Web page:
Book Places Contemporary Authors in Conversation with Literary Legends
In the early 19th century, Walt Whitman, Herman Melville, Nathaniel Hawthorne, and other now-canonical authors contributed to what Harvard University scholar F. O. Matthiessen later termed the “American Renaissance.” Their work, he argued, represented a burgeoning American literary tradition at a time when the country itself was still trying to formulate — culturally, socially, geographically — what it meant to be American.
Building from that tradition, Professor Caroline Chamberlin Hellman (New York City College of Technology) explores “the existence of a new American Renaissance.”
Her book Children of the Raven and the Whale: Visions and Revisions in American Literature places contemporary authors — such as Jhumpa Lahiri and Junot Diaz — in conversation with their forebears in order to trace a “literary genealogy, influence, and inheritance.”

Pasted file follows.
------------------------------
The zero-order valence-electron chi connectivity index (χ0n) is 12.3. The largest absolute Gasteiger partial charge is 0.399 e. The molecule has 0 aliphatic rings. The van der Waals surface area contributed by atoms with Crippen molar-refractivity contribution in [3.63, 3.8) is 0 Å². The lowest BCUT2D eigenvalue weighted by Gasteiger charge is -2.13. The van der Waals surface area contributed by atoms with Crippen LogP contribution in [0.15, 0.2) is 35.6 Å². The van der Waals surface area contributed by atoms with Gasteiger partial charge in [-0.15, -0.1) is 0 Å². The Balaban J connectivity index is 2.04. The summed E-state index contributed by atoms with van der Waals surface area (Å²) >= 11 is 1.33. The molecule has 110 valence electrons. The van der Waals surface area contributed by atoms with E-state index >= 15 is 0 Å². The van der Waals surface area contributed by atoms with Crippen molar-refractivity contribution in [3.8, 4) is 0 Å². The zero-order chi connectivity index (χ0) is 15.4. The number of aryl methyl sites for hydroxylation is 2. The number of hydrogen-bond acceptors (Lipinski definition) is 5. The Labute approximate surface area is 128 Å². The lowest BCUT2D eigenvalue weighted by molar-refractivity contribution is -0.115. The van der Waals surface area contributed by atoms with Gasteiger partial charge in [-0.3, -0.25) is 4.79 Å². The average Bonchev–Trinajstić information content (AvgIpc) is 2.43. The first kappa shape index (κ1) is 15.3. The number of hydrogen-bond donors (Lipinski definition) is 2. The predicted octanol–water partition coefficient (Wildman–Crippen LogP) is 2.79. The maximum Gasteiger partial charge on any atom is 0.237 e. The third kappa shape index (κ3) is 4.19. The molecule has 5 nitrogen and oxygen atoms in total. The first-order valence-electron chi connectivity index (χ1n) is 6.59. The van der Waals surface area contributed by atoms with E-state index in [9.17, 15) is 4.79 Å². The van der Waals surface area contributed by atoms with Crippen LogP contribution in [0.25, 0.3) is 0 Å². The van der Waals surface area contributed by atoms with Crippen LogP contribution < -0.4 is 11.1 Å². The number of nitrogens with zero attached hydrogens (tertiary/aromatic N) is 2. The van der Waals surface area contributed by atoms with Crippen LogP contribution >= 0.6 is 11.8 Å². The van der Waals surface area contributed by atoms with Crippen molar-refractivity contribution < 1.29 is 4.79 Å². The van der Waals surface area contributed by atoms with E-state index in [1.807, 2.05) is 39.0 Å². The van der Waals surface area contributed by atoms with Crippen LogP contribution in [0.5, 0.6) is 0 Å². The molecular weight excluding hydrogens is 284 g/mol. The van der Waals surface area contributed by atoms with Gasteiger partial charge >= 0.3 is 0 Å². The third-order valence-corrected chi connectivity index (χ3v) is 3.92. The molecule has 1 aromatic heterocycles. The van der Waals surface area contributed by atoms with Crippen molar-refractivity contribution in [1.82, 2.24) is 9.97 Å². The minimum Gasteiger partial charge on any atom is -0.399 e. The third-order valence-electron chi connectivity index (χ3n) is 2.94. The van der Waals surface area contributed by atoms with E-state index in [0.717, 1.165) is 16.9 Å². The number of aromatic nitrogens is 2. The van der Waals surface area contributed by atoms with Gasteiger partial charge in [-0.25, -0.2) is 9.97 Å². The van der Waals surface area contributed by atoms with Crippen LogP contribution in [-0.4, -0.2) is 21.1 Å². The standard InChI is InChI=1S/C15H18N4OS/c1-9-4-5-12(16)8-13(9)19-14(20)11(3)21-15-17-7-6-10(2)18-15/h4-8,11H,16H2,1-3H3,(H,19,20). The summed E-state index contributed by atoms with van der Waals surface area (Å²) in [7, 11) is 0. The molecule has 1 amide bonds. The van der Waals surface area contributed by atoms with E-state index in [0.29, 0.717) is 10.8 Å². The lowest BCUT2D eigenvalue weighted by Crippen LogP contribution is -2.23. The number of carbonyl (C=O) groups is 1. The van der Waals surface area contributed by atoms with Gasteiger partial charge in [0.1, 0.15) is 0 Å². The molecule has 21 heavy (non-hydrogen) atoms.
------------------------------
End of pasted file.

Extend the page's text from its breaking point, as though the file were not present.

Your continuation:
In one chapter, Chang-rae Lee’s Native Speaker and Jonathan Lethem’s Motherless Brooklyn pick up on “[Walt] Whitman’s interest in a spectrum of American identity in order to historicize difference as native.” In another, Ta-Nehisi Coates’ writing responds to Herman Melville, Richard Wright, and James Baldwin.
Hellman explains that the resulting conversation “concern[s] the project of the United States, the problematic coexistence of its diverse inhabitants, and the premises on which the country was built.”
American authors of diverse ethnic heritage have long been relegated to the margins of literature compared to the canon’s center. But by placing them in conversation with the early American literary tradition, Hellman presents a “constellation” that argues for a “continual story,” one that “reflects a unified approach to the canon and rejects the historical fallacy of deciding which peoples, texts, and histories find inclusion.”